|Intelligence:||Average to Very (8-12)|
|Treasure:||M,Q (usually no silver)|
|No. Appearing:||2-12 (see below)|
|No. of Attacks:||1|
|Damage/Attack:||1, or by weapon|
|Special Attacks:||Spring (see below)|
|Special Defenses:||See Below|
Ratlings, the offspring of a female wererat, appear to be giant rats with humanoid-like hands (opposable thumbs). Like rodents, they are hairless and blind at birth. A "litter" of ratlings usually numbers between one and four, but five or six is not unheard of. A true wererat mother may leave the runt of the litter to starve, rather than waste time nursing it.
Ratlings normally stay in giant rat form for the first two years after birth. At this point, a ratling can transform itself into a humanoid child. The humanoid form is usually a human of five or six years of age, though there may be characteristics of other races. The race will be the same every time this creature transforms. All ratlings retain their original gender when they transform.
When in giant rat form, they tend to look sleek and almost underfed. A young ratling's fur is usually a shade lighter than it will be as an adult wererat (perhaps due to its newness) but will darken to its true color by the age of one year. Albino ratlings are rarely seen; upon discovery that her offspring is an albino, the wererat mother usually kills it, feeling it will not survive easily without dark coloration.
Like adults, ratlings are frequently followed by 1-6 mice or rats that are not under control of the ratling.
Combat: A ratling must depend on a weapon to defend itself, usually using a dagger, darts, or sling. Their bite only inflicts one point of damage, with no chance of the victim contracting lycanthropy. They can transmit lycanthropy when using a blade, but only at 1% for every two points of damage it inflicts.
A favorite tactic of the ratling is to ambush its prey by leaping down from above, attacking once, and speeding away before the victim can react. They are very quick, and can only be harmed by plus one or better weapons, or by a metal to which they are vulnerable (often silver). They usually do not stay to loot the victim's purse, often just attacking to sharpen their skills.
Habitat/Society: Due to the speed at which they mature, ratlings are allowed to stay with the pack, rather than being left for humanoids to adopt.
When not stalking a victim, ratlings always stay with each other, preferring littermates to offspring of another wererat.
Ratlings can see much better than wererats, with infravision of 60' and normal vision of 30'. As they get older and more myopic, ratlings depend upon their keen hearing and sense of smell. In their rat forms, the array of whiskers helps them to judge distance.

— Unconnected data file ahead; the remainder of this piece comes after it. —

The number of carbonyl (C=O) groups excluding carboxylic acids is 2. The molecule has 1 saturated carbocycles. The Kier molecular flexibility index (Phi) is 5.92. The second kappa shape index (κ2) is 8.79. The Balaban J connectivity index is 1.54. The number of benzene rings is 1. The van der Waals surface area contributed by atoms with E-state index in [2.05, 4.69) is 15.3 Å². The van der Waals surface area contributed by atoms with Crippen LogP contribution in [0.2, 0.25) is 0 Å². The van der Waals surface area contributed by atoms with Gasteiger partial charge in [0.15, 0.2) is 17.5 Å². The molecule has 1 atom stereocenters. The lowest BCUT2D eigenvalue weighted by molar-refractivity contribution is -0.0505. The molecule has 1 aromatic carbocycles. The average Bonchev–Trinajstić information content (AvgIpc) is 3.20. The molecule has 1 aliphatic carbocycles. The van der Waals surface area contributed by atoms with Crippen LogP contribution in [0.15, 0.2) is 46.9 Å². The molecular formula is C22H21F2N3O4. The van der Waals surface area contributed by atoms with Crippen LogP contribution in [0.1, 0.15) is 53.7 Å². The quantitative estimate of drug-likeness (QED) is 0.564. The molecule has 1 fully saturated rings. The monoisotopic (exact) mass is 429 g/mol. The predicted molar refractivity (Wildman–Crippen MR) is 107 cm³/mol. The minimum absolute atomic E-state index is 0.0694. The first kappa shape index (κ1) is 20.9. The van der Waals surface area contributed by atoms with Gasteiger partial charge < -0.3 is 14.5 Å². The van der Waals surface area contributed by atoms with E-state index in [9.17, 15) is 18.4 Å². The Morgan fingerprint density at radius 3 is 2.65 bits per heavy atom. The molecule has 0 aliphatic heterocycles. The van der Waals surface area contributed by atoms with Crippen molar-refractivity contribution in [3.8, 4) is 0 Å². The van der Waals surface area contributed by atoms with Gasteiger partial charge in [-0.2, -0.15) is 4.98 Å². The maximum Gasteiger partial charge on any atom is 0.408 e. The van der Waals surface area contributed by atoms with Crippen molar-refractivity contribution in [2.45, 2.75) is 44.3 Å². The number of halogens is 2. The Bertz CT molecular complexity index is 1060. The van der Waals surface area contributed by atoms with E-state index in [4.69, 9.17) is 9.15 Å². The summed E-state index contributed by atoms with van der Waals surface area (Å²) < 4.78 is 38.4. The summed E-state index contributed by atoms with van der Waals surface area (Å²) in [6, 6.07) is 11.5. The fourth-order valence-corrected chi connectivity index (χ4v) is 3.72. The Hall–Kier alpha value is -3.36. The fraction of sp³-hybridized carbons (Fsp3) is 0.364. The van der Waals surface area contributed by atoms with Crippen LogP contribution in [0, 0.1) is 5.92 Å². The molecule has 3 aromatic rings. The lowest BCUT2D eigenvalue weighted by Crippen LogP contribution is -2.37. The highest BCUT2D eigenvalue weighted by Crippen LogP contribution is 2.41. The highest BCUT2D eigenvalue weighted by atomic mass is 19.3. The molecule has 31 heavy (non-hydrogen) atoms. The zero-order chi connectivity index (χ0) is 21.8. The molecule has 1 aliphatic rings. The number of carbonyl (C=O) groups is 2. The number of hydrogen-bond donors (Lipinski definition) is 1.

Ratlings are always found in areas where wererats and giant rats dwell (sewers and underground catacombs). Unfortunately, when going amongst humanoids above ground, the smell of the sewers stays with them, causing passersby to unconsciously move away.
A ratling that is no longer being provided for by its mother must go to the surface world to find the humanoid flesh that it craves. They usually target a human child as a victim, preferably a street waif that will not be missed. It is difficult for them to procure larger prey.
Like wererats, ratlings search for shiny objects and other "valuables," often having a stash hidden from its own pack. Ratlings never have the impulse to collect metals to which they are vulnerable. They often lose track of these hidden treasures, and will often settle for the hoard of another ratling that was discovered by mistake.
Ecology: A ratling's maturation into a wererat is often difficult; approximately 50%-70% do not survive to adulthood (about four to five "normal" years). A ratling's goal is to acquire as much treasure and food as possible, without ever being suspected by the cities above them.
Notes from the Author:
The Ratling is a supplement to the article "Ecology of the Wererat" from DRAGON Magazine #251 (it was a leftover from the original article), for use with the AD&D game.
AD&D®, is a trademark of TSR, Inc. This monster does not represent a challenge to any TSR-held trademarks. TSR is not affiliated with this site in any way. This work is © 1998 by Kristin J. Johnson. This monster may be reproduced for personal use, but may not be used to generate revenue, nor may it be used on any other web sites.
Click the magazine cover to order a copy of DRAGON Magazine issue #251 from Amazon.com.